Sapa

Apocalyptic and post-apocalyptic fiction

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A few fans in the SF thread.

I listened to the Audiobook and I sort of enjoyed it, but have had no real desire to continue with the trilogy.

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Currently reading Annihilation by Jeff Vandermeer.

I'm not sure if it's post apocalyptic or not. Anyone read it?

It's more pre-apocalypse.

I really enjoyed them, although some people seemed dissatisfied or frustrated with them, I loved the writing and the atmosphere. Maybe a case of the journey and not the destination.

If you don't like the first book the rest probably aren't for you either.

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I'm enjoying it so far. Seems quite short.

Just bought The End of the World Running Club: A Post-Apocalyptic Running Story [Kindle Edition]

Currently £1.99 on Amazon.

It's got decent reviews and the synopsis sounds cool.

Edgar Hill is 35 and caught in his own headlock. Overweight slob, under-performing husband and reluctant father – for Ed, the world may as well have already ended.

So when it does end in a catastrophic asteroid strike and Edgar and his family find refuge in an Edinburgh army barracks, it comes as something of a relief. His world becomes simpler, life becomes easier, things might just be looking up.

But nothing's ever that simple. Returning from a salvage run in the city, Edgar finds his family gone, taken to the south coast for evacuation by an international task force. Suddenly he finds himself facing a gruelling journey on foot across a devastated United Kingdom. Accompanied by a group of misfits that include a large, hairy tattoo artist and an old man who claims to have run around Australia, Edgar must race against time and overcome his own short-comings, not to mention 100 mile canyons and a very strange council estate, to find the people he loves before he loses them forever.

A vivid, gripping story of hope, long-distance running and how we break the limits of our own endurance.

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Annihilation didn't blow me away. Not sure I'll read the other 2.

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I just finished Robopocalypse by Daniel H. Wilson, which is essentially World War Z with machines. Thought it was pretty neat.

Just finished Robopocalypse, which, despite the terrible and generic name, was a really good post-robot-apocalypse story.

No.

No.

Just no.

It is one of the worst books I have pushed through, through stubbornness rather than pleasure.

Its like some terrible internet fan fiction which would has no reason to exist on paper. The premise is fine: World War Z with robots. But there is none of the variance in styles that the zombie book has. And the Max Brooks novel is filled with interesting background stuff like how different societies deal with an existential disaster: here it is just a bunch of lazy cliches and cringeworthy dialogue.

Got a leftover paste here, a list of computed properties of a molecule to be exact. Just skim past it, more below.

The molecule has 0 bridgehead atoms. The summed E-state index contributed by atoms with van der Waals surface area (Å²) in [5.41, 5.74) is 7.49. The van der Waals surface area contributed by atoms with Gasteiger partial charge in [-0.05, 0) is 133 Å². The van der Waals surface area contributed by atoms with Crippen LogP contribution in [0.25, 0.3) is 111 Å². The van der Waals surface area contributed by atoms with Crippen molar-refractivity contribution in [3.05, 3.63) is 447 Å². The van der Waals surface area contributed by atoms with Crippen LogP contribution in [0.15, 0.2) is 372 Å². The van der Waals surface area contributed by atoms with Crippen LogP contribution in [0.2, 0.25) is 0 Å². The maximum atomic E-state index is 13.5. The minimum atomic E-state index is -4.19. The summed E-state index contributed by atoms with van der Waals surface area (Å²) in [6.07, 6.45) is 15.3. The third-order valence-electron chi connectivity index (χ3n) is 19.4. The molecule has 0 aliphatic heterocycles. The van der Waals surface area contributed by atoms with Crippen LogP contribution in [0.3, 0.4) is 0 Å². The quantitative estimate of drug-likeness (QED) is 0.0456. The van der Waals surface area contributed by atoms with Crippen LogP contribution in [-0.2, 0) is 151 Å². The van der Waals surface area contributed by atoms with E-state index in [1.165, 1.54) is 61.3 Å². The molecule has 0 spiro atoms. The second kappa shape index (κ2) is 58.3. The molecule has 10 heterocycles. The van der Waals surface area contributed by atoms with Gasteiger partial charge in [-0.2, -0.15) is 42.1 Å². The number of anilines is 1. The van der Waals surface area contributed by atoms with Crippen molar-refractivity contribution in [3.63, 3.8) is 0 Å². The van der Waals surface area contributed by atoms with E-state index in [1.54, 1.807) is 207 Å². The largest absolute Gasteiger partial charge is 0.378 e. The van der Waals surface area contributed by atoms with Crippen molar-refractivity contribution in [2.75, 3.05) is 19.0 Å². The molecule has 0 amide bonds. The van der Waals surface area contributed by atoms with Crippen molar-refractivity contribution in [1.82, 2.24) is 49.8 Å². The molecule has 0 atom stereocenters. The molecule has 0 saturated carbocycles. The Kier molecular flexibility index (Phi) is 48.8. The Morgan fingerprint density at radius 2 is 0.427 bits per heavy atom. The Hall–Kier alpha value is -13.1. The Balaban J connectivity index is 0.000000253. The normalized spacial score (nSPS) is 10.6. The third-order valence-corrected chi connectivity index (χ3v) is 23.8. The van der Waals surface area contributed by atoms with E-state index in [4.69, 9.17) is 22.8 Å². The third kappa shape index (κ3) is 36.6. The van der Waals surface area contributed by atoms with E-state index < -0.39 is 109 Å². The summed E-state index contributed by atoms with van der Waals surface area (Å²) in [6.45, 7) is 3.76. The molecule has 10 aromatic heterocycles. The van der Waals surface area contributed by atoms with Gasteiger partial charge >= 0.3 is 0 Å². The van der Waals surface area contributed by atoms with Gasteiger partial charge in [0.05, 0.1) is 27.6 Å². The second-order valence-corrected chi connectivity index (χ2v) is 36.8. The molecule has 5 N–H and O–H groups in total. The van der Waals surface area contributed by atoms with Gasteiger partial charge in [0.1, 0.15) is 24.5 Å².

The following excerpt is from near the beginning, when the machine becomes self aware, so it is not much of a spoiler:

The man grabs the equipment rack and shakes it. He presses the emergency stop button again and again. His limbs are quaking and his breathing is rapid. He is beginning to understand that something has gone horribly wrong.

"Stop. You have to stop. You're making a mistake. We'll never give up, Archos. We'll destroy you."

"A threat?"

The professor stops pushing buttons and glances over to the computer screen. "A warning. We aren't what we seem. Human beings will do anything to live. Anything."

The hissing increases in intensity.

Face twisted in concentration, the professor staggers toward the door. He falls against it, pushes it, pounds on it.

He stops; takes short, gasping breaths.

"Against the wall, Archos"--he pants--"against the wall, a human being becomes a different animal."

"Perhaps. But you are animals just the same."

The man slumps back against the door. He slides down until he is sitting, lab coat splayed on the ground. His head rolls to the side. Blue light from the computer screen flashes from his glasses.

His breathing is shallow. His words are faint. "We're more than animals."

The professor's chest heaves. His skin is swollen. Bubbles have collected around his mouth and eyes. He gasps for a final lungful of air. In a last wheezing sigh, he says: "You must fear us."

It does not get any better.

Avoid. Or read, if you want to read something which is almost so bad that it is good.

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Hopefully The End of the World Running Club ends with the overweight dad having a massive heart attack at some random point while trying to run the length of Britain.

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On 14 July 2016 at 19:51, Khrushchev said:

Hopefully The End of the World Running Club ends with the overweight dad having a massive heart attack at some random point while trying to run the length of Britain.

Spoilers ffs! :angry:

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